Why Plant Cover Crops Attractive reimbursement rates, easy en-rollment and consistent funding have made the Maryland Department of Agriculture's Cover Crop Program a popular conserva-tion choice for Maryland farmers. Last year, the program provided cost-share support for Maryland farmers to plant over 400,000 acres of cover crops on their farms to control soil erosion, reduce nutri-ent runoff and protect water quality in streams, rivers and the Chesapeake Bay. It was the largest cover crop planting in the program’s history and will go a long way toward helping Maryland meet tough new pollution caps for the Bay. Small grains such as wheat, rye and barley are planted as cover crops in the fall to improve the soil, recover unused plant nutrients remain-ing in crop fields and act as a ground cover to keep the soil from washing away during

    the winter, when the soil would otherwise be exposed. Maryland’s Cover Crop Pro-gram provides farmers with grants to plant cover crops on their fields immediately fol-lowing the summer crop harvest. This year, farmers who plant traditional cover crops receive a base rate of $45/acre and up to $55/acre in add-on incentives for using highly valued planting practices. Harvested cover crops qualify for $25/acre with a bo-nus payment of $10/acre if rye is used as the cover crop. Certain restrictions apply. Sign-up Dates June 21 – July 15, 2011 at soil conserva-tion district (SCD) offices. Guidelines and Conditions

    • Use one application to apply for tra-ditional and harvested options.

    • Cover crops may follow a corn, soy-bean, sorghum, tobacco or vegeta-ble harvest.

    • The planting deadline is November 5, 2011. Early planting incentives are available to farmers who plant their cover crops in October.

    • Acres enrolled in the USDA Natural Resources Conservation Service cover crop program may qualify for additional MDA incentives.

    • Rye, wheat, barley, canola, rape-seed, kale, ryegrass, spring oats, triticale, and forage radish may be used as cover crops.

    • All seed purchased for cover crops must be tested and properly labeled in accordance with Maryland Seed Law and Regulations.

    • Seed must be free of prohibited nox-ious weed seeds, have a minimum germination rate of 80 percent and have no more than 16 restricted

    noxious weeds per pound. • If homegrown seed is used, it must

    be tested prior to planting for purity, germination and noxious weeds by either the Maryland or Delaware State Seed Laboratory.

    • Cost-share for seed testing is pro-vided at 50 percent (up to $15). The current year’s seed tag for all pur-chased seed must be attached to the fall certification.

    • Certain restrictions for manure use in the fall apply; eligibility for incen-tive payments may be affected.

    • Applicants must be in good standing with MACS and in compliance with nutrient management requirements.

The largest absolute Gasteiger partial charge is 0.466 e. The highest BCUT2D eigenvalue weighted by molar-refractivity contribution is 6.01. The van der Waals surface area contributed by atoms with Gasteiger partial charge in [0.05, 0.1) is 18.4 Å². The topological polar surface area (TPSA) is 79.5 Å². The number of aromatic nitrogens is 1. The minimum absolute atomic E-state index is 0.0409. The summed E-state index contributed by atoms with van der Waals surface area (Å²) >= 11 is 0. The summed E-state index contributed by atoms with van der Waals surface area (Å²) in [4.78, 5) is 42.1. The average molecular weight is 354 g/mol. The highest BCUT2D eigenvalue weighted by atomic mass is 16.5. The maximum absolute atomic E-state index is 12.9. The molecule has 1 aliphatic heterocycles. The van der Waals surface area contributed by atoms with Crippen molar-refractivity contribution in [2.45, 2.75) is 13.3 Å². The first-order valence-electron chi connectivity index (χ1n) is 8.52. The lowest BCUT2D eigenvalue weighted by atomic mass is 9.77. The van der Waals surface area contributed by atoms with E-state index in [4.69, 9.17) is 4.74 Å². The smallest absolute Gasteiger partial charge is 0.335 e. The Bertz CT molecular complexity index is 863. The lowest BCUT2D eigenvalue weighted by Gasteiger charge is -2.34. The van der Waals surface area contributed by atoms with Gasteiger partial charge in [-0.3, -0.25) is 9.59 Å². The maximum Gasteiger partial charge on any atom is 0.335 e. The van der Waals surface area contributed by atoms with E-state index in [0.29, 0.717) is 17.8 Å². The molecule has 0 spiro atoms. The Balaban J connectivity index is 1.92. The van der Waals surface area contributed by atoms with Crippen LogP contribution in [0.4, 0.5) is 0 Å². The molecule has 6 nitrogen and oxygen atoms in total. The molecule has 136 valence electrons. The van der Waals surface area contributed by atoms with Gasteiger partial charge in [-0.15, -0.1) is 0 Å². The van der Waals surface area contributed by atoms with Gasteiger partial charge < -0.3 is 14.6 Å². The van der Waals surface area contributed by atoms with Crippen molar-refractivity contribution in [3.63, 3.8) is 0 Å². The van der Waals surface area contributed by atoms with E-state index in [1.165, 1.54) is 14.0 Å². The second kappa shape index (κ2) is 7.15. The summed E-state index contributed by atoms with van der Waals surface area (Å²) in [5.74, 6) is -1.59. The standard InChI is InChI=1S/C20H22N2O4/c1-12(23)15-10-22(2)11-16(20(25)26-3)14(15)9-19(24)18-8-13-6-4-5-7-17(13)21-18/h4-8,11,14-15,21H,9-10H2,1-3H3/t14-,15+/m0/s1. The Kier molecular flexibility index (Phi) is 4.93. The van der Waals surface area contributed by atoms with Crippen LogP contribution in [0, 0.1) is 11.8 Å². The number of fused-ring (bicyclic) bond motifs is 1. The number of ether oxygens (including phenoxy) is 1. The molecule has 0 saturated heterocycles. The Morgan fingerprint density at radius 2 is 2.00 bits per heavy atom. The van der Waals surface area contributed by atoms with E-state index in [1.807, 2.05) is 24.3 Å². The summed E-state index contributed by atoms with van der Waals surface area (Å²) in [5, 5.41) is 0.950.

Traditional Cover Crops Traditional cover crops may not be har-vested, but may be grazed or chopped for on-farm livestock forage after becoming well established. Kill-down/suppression may take place any time after March 1, 2012, but no later than June 1, 2012. Tra-ditional cover crops qualify for add-on in-centive payments if certain environmental guidelines are met. • Base Payment: $45/acre with add-on

    incentives for using highly valued planting practices (see payment chart below)

    • Acreage Cap: None • Manure Use: Yes, under special cir-

    cumstances • Certification with SCD: Within one

    week of planting and no later than November 11, 2011

    • Killdown/Suppression: Between March 1 and June 1, 2012

    2011 Maryland Cover Crop Program Maryland Department of Agriculture

    Cont. pg. 4

  • Agronomy News - June 30, 2011 4

    Harvested Cover Crops This program option is available to farmers who want to harvest their cover crops. Farmers should provide their best estimate of acres they plan to harvest on their appli-cations.

    • Payment: $25/acre (Plus a $10/acre bonus if rye is planted as the cover crop)

    • Acreage Cap: None • Fertilizer Application: After March 1,

    2012 • Certification with SCD: Within one

    week of planting and no later than November 11, 2011

    The 2011-2012 Cover Crop Program is administered by the Maryland Agricultural Water Quality Cost-Share Program

    (MACS) and funded by the Chesapeake Bay Restoration Fund and the Chesa-peake Bay 2010 Trust Fund.

    Traditional Cover Crop Payment Options

    No-Till Conventional Broadcast with Light, Minimum or Vertical Tillage

    Aerial Broadcast Stalk Chop

    Base Payment* $45/acre $45/acre $45/acre $50/acre $45/acre

    Plant by October 1, add: or Plant by October 15, add:

    $20/acre $10/acre

    $10/acre $5/acre

    $10/acre $5/acre

    $0 $0

    $0 $0

    Plant fields where non-poultry* manure was injected or incorpo-rated in fall, add: or Plant fields where manure was used in spring, add:

    $0/acre $10/acre

    $5/acre $10/acre

    $5/acre $10/acre

    $0 $10/acre

    $0 $10/acre

    Plant in field with previous corn or vegetable crop, add:

    $5/acre $5/acre $5/acre $5/acre $5/acre

    Plant rye, add: $10/acre $10/acre $10/acre $10/acre $10/acre

    Farm located in targeted water-shed, add:

    $10/acre $10/acre $10/acre $10/acre $10/acre

    Maximum Amount Payable $100/acre $90/acre $90/acre $85/acre $80/acre